Prescribed burning

A prescribed fire near Goose Creek, about 20 miles northeast of Baker City, produced a plume of smoke Monday afternoon. It’s one of the few prescribed fires the Wallowa-Whitman National Forest has lit this fall but frequent rain and snow are making fuels too damp to carry flames.

Steve Hawkins is starting to get a trifle annoyed by the rain.

And, on occasion, by the snow.

About every time he’s been ready to burn this autumn, another wintry Pacific cold front rolls in and fouls everything up.

Hawkins is the fuels program manager for the Wallowa-Whitman National Forest.

He helps to plan the Wallowa-Whitman’s annual fall prescribed burning program, and this year’s version, with up to 15,000 acres on the slate, is ambitious.

But a series of storms over the past couple weeks has dampened Hawkins’ enthusiasm.

More to the point, they’ve dampened the grass and pine needles in the areas scheduled for prescribed fire this fall.

“Those fine fuels need to be dry enough to carry fire,” Hawkins said on Tuesday afternoon, just as the latest entry in the parade of precipitation was pelting the Wallowa-Whitman.

“Every three or four days we’ve had rain or snow. It’s been a difficult year to plan and to get things done,” Hawkins said.

The metronomic meteorologic pattern has foiled only one type of prescribed fire, though — broadcast burning.

Those are projects where crews seek to let flames spread across relatively large areas — typically 100 acres or more in a day.

Broadcast burning depends on the fine fuels Hawkins mentioned — grass, pine needles and other forest litter left dry by summer’s heat — being relatively dry.

Generally those fuels need four to five days of dry weather to reach that level, he said.

But the weather hasn’t often granted quite that long an interval.

An exception was Monday, when crews burned about 450 acres near Goose Creek about 20 miles northeast of Baker City.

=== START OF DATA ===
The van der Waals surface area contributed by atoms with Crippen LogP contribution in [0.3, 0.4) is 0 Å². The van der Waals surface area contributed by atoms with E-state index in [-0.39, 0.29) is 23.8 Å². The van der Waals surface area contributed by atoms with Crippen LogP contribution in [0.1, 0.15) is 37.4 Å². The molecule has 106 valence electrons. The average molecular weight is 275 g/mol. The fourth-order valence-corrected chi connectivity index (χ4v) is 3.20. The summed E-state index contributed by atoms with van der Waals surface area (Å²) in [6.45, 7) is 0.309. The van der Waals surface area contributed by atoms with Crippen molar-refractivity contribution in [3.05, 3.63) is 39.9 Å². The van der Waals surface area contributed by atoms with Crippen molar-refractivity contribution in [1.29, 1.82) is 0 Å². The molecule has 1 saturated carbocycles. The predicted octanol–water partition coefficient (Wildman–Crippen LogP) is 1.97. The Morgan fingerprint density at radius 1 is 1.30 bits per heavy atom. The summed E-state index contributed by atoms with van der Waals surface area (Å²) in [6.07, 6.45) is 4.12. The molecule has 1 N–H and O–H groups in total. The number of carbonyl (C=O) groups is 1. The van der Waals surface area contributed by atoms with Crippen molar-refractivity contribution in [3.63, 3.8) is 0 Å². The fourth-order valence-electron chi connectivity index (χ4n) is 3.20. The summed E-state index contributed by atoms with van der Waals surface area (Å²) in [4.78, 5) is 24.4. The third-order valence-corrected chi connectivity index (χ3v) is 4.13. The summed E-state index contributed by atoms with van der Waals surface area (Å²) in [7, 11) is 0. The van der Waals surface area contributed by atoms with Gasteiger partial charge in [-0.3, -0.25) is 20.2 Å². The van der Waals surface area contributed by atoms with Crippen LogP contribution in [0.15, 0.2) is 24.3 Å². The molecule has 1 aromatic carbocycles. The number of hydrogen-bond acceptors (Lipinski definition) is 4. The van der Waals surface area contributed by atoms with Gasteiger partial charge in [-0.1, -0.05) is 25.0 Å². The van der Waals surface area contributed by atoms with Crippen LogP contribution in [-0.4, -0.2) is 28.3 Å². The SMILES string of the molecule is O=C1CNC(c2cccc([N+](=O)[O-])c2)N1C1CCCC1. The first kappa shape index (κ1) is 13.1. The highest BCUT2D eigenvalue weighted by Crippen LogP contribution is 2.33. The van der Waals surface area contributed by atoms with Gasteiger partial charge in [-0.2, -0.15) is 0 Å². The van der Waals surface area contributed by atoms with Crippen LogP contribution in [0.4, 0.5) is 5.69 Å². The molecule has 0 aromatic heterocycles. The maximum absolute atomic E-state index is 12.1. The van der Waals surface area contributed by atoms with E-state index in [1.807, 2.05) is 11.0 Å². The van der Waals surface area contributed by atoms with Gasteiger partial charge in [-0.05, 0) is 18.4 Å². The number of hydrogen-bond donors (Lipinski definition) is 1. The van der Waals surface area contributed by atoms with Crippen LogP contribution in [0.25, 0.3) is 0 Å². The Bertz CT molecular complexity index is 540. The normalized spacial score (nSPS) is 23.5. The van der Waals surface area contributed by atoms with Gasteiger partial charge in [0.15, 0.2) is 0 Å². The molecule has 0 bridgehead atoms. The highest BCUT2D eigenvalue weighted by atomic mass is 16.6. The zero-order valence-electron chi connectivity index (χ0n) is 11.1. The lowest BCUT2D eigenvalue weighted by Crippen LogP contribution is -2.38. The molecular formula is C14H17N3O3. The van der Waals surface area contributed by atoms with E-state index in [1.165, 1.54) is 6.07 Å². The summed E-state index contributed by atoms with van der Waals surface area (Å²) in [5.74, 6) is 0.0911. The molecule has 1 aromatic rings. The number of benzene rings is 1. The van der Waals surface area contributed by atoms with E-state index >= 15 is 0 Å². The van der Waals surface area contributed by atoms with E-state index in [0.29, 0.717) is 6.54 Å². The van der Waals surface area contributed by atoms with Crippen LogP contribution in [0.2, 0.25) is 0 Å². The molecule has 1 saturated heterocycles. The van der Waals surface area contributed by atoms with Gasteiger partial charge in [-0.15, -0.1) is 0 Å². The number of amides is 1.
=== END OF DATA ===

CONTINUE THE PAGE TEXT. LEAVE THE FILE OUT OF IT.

Hawkins said that fire, which included some areas that had been logged several years ago, was successful.

But the storm that arrived Tuesday morning started the cycle anew.

Hawkins said it’s still possible, if more typical October weather prevails, that Wallowa-Whitman officials will be able to make progress on the prescribed burning schedule.

“The burning window usually goes through October,” he said. “We’re just waiting for the weather to give us an opportunity.”

Among the places that would be prime candidates for broadcast burning later this month are the Foothills project in Washington Gulch, about five miles west of Baker City.

Crews burned about 236 acres at Washington Gulch in May.

Hawkins said planned burning in the Sumpter Valley and Burnt River Valley areas is also possible in these projects:

• Deer, 1 mile northeast of Sumpter, 750 acres

• Union Miners, 2 miles north of Phillips Reservoir, 500 acres

• Little Dean, 1 mile south of Phillips Reservoir, 500 acres

• Mile 9/Sheep, 5 miles west of Unity, 500 acres

• Broman, 8 miles northwest of Unity, 500 acres

Forest managers “prescribe” fire to achieve a variety of goals, including reducing the amount of combustible material on the ground following logging, spurring the growth of forage, and reducing competition among the remaining trees.

Prescribed fire can also reduce the risk of future summer wildfires by creating open areas that are easier for fire crews to defend if flames are advancing.

In general the goal is to allow fire to perform its natural and historical role in the Blue Mountains, where fire history researchers have determined that fires sparked by lightning are a regular and vital process in maintaining healthy forests.